Beethoven: String Quartet No. 3 in D Major, Op. 38
Webern: String Quartet (1905)
Debussy: String Quartet in G Minor, L 85, Op. 10
After the Festival de Pâques's grand-scale Brahms concert on Friday night, my mom and I were looking forward to downsizing in terms of venue and ensemble, but certainly not in terms of quality, with the eminent Salzburgians of the Hagen Quartet and a particularly appealing program that included early works by Beethoven, Webern and Debussy. Even better, the performance would take place in the historical, intimate and beautiful Théâtre du Jeu de Paume, one of Aix-en-Provence's countless gems, so that’s where we headed after a fun spin around the popular open-air market on cours Mirabeau.
Although the evening before we had more or less unwittingly found ourselves two rows from the stage, this time we were perched right in the middle of the first row in the second balcony, which was as ideal a location as could be as far as I was concerned. We felt all the more fortunate for our premium seats as the roughly 500-seat hall was filled to the brim, even though the starting time of noon coincided with the sacrosanct French lunch hour. You know something special is happening with music trumps food in France.
Ludwig van Beethoven may be more famous for his symphonies, but his chamber music output is about just as dazzling, and the concert started with a superb example of it. Written when the composer was in his late twenties, his String Quartet No. 3 already shows a remarkable mastery of his craft and some even more remarkable joie de vivre. Although the first three movements are fairly conventional, they still stand out for their subtlety and gentleness, before all caution is swiftly thrown to the wind during the glorious home run that is the vigorously polyphonic Presto. The Hagen Quartet’s performance of the attractive piece was precise and engaging, the tight ensemble consistently making sure to highlight all the many appealing facets of the impressive effort.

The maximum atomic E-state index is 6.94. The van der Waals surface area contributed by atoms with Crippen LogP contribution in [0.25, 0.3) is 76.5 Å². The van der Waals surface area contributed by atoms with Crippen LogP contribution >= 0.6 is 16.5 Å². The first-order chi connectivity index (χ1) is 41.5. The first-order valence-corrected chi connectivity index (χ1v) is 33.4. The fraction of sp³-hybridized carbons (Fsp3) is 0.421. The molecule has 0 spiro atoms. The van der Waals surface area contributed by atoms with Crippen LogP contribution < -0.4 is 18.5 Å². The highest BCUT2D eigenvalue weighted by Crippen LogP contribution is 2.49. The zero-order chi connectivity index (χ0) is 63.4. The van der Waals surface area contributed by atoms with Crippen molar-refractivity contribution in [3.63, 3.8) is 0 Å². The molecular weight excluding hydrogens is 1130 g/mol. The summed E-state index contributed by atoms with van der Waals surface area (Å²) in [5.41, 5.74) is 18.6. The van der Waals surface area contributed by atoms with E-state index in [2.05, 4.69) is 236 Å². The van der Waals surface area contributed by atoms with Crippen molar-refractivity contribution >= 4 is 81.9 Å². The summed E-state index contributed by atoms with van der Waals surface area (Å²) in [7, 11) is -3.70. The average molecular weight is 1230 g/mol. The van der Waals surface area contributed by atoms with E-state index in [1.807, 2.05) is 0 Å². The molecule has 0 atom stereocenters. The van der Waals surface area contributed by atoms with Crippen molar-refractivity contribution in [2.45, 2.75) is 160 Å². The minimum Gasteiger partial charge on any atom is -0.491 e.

We remained firmly on Viennese territory but fast-forwarded over a century to Anton Webern and his deeply atmospheric String Quartet, which was originally inspired by a triptych by Italian painter Giovanni Segantini entitled “Alpenlandschaft” (alpine landscape), whose three distinct sections Life/Nature/Death are reflected in the three sections of the one-movement composition. Unsurprisingly, the crafty combination of the mighty Beethovian struggle toward victory and the Romantic tradition's heart-felt expressiveness was superbly brought out by the four string players.
From early 20th century Vienna we went slightly back in time to late 19th century Paris with a brilliant performance of Claude Debussy’s one and only String Quartet. Although they were not well-received when the work first came out, the poetic themes, unusual rhythms and occasionally downright eerie sonorities sounded as fresh and ground-breaking on Saturday afternoon as they ever could. Boldly emphasizing the possibilities of flexibility over rigidity, Debussy created a new world of sounds that the Hagen Quartet treated with all the deference, expertise and commitment it deserves.
The musicians had been playing with no intermission for one and half memorable hour, and I was ready to forgive them if they decided to skip the encores. But, amazingly enough, they did not and treated the ecstatic audience to a glowing reading of the second movement of Maurice Ravel’s String Quartet in F Major. And just like that, we were in for another round of fin de siècle French musical entertainment that came with a delightful flurry of pizzicatos
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